Back at it again with the gluten free dinners! God I had to get that out. I feel equally better and worse for writing it down.
Let's talk travel. Last week I was in Seattle, which I'm sure I'll share lots of stories about in the future, but suffice to say between there and Olympia I'm in love. Incredible views, still as close to the water as I am at home, kind people, strong coffee, and delicious food. There were so many insanely beautiful places to walk and run, which coupled with my food/bev intake for the week really helped to keep me balanced.
The night I headed out (damn you redeyes! You let me sleep in my bed but make me suffer before and after), I wanted a place that had real food (i.e. not something delicious/fried or super spicy) before a six hour flight, and I wasn't super impressed with what I found for my terminal at SeaTac online.
My exhaustive searches for reasonably priced but true homey food in the airport area lead me to Sharps Roasthouse. When I arrived around 6:30 at the large restaurant with a small parking lot shared with a hotel, there was a 45 minute wait for a party of 1-2. I tried my luck on the bar side, where tables for two are essentially wedged together against the windows, and ended up with a few tables with individual men nursing beers and becoming friends to my left, and an older couple to my right. The close quarters meant I was offered my neighbor's menu, and had a good vantage point to spy on everyone else's food/lives.
I settled for the petite version of the Pure Bred Black Angus Prime Rib, which is described as "three week aged custom cut prime rib of beef, with crushed sour cream potatoes, 24 hour scratch demi glaze and homemade cheddar cheese sauce atop fresh broccoli." If that doesn't make you salivate reading I don't know what will. Oh. Maybe this dark picture of it.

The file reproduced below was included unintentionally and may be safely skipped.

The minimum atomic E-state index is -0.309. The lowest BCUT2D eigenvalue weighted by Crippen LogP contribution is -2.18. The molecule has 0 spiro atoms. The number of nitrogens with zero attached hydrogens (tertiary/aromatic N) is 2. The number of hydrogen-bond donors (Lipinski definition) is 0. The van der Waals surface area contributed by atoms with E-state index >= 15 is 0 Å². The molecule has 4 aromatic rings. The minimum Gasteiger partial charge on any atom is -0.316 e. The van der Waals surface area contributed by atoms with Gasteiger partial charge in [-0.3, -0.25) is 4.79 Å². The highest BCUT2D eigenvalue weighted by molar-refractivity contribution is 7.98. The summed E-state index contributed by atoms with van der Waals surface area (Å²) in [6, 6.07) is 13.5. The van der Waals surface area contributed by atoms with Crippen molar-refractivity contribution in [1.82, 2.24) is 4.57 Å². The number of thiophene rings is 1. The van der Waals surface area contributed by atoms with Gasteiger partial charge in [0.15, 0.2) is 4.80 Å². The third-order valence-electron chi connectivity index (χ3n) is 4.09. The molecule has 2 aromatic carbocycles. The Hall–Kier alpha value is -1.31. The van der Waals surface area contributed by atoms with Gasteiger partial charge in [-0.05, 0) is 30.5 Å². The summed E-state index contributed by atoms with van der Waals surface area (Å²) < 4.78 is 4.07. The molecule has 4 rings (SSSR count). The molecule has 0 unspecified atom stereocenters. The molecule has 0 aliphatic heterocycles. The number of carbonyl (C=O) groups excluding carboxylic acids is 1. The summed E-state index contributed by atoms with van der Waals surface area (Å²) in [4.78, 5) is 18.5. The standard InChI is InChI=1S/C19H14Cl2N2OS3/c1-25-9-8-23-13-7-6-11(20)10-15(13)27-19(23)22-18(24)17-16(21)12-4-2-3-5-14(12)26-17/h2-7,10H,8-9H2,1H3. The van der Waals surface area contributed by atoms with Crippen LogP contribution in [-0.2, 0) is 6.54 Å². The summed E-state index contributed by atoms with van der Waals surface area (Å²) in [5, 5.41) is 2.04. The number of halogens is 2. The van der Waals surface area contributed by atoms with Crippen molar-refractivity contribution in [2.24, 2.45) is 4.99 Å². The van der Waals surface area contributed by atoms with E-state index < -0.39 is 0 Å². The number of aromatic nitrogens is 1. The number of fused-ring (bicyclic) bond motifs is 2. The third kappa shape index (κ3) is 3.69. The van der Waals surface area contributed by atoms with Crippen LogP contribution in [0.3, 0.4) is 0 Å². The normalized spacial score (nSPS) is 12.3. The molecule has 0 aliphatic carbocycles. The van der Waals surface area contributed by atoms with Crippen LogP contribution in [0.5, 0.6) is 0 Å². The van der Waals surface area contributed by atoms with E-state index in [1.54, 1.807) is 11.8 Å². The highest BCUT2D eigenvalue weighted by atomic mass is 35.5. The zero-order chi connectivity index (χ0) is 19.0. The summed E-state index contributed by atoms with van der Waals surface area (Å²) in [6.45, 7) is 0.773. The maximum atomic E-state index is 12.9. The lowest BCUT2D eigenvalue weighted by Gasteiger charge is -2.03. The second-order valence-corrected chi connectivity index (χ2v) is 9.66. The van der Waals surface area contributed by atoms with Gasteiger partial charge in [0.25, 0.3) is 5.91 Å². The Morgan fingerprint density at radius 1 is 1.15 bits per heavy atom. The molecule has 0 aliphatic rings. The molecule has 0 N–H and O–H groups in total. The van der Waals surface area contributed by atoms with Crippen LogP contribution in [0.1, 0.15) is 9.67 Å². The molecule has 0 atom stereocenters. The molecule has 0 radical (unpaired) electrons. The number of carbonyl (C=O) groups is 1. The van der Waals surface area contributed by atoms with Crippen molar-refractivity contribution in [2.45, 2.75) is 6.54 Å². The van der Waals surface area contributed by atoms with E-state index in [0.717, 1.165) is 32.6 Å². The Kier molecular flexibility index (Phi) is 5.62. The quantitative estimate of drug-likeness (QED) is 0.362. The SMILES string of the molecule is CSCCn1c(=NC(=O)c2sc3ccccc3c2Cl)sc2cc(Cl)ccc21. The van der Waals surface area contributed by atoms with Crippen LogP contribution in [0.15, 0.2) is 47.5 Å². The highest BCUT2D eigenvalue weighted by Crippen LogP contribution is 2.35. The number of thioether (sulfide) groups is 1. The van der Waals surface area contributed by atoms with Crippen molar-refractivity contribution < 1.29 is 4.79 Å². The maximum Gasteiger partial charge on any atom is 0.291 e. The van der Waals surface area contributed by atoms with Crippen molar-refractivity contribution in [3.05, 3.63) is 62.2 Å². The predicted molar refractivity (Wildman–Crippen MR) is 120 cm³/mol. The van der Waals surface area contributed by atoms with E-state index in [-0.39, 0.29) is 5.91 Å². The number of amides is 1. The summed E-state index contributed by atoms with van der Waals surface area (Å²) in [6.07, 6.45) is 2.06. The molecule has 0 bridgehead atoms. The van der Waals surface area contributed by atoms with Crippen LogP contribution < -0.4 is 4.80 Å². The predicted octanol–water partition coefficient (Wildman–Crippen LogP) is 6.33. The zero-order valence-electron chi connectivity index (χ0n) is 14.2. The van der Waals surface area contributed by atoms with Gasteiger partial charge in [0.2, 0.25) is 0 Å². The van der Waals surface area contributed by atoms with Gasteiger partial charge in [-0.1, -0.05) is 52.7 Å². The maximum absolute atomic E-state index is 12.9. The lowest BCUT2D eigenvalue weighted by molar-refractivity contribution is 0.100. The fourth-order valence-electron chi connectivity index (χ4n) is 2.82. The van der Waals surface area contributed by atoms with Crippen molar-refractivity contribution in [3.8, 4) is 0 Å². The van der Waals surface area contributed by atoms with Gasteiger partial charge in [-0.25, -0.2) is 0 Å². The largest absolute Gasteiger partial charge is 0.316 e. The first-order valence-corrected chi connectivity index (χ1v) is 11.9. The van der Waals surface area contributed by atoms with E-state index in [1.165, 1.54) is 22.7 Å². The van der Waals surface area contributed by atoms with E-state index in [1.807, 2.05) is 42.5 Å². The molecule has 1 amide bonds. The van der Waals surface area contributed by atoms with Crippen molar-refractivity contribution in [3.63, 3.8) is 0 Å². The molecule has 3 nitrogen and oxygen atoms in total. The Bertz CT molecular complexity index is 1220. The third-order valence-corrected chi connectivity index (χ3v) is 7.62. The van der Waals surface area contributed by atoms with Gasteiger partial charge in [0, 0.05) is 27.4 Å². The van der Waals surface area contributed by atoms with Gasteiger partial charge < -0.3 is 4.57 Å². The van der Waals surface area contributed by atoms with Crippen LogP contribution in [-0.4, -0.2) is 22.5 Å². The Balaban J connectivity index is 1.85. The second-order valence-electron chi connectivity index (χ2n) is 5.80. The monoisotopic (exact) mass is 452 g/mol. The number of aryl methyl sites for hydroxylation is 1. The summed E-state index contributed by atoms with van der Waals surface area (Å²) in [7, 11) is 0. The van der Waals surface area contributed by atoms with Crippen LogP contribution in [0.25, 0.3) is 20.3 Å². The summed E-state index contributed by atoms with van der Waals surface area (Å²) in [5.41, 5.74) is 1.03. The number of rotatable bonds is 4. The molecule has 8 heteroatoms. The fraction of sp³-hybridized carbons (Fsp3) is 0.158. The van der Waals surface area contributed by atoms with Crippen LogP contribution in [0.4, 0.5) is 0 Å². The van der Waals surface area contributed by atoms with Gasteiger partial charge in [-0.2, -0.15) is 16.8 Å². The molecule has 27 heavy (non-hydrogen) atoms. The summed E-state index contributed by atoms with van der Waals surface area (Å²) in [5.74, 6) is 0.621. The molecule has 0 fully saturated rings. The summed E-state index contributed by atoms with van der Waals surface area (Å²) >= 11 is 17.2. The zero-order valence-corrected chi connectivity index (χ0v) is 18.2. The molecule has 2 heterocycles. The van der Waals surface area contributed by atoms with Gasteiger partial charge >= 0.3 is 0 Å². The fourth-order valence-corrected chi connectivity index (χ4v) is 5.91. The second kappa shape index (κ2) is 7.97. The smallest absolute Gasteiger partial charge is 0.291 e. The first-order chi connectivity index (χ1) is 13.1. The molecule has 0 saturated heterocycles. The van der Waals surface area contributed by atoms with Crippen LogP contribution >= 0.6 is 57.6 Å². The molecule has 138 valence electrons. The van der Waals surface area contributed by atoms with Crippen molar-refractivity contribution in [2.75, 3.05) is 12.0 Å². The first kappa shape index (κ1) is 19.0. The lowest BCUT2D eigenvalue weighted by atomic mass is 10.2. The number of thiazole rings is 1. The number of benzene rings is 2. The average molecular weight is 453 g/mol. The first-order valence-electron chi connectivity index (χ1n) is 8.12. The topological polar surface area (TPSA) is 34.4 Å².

Even though I had the "smaller" 1/2 pound portion (the full is 3/4 pound with no bone), everyone around me still managed to ooh and ahh as my plate arrived. This ridiculously perfect medium rare treat cut like nothing you've ever cut before (unless you've tried my short ribs or The Rustler's filet) and absolutely melts in your mouth. The mashed potatoes were creamy (gross word I KNOW) and buttery, and the cheese sauce atop the big piece of steamed broccoli was almost tart - some might decide this is their favorite part, but it was a little too salty for me and I ate a lot of the broccoli plain. Other than the meat itself, my big favorite was the au jus - a little container that I started off by pouring over things like the mashed potatoes, and ended up just dunking each forkful of food into before eating. It was perfection - sweet and savory, with just the amount of salt and happiness to make every bite of prime rib loaded with mashed potatoes even more delicious (which you'd think would be impossible).
My server was friendly and attentive, and service across the restaurant seemed to fare the same. In the bar there are small casks of liquor that serve as a wall between sections, and a huge spinning wheel a la The Price Is Right on the wall that offers different drink deals. A large party two tables to my right announced that they had a diner with Celiac - who hopped right in to yell that she'd been there many times before - and their waitress was friendly and eager to help. Since I'll never pretend to have Celiac out at restaurants, it was valuable to hear this woman talking (for a full five minutes) about how she's always able to have a safe meal and how much she enjoys the food there. Her experience - and the fact that she'd take a big party out there for dinner - made me feel like this is definitely a great place for gluten free diners (with some alterations to their meals, I'm sure, since there isn't a gluten free menu).
As I mentioned above, I can't provide a specific gluten free experience unless I'm with a Celiac diner, so please tell me about your experience at Sharps! Even better, give me some more Celiac-safe restaurant ideas.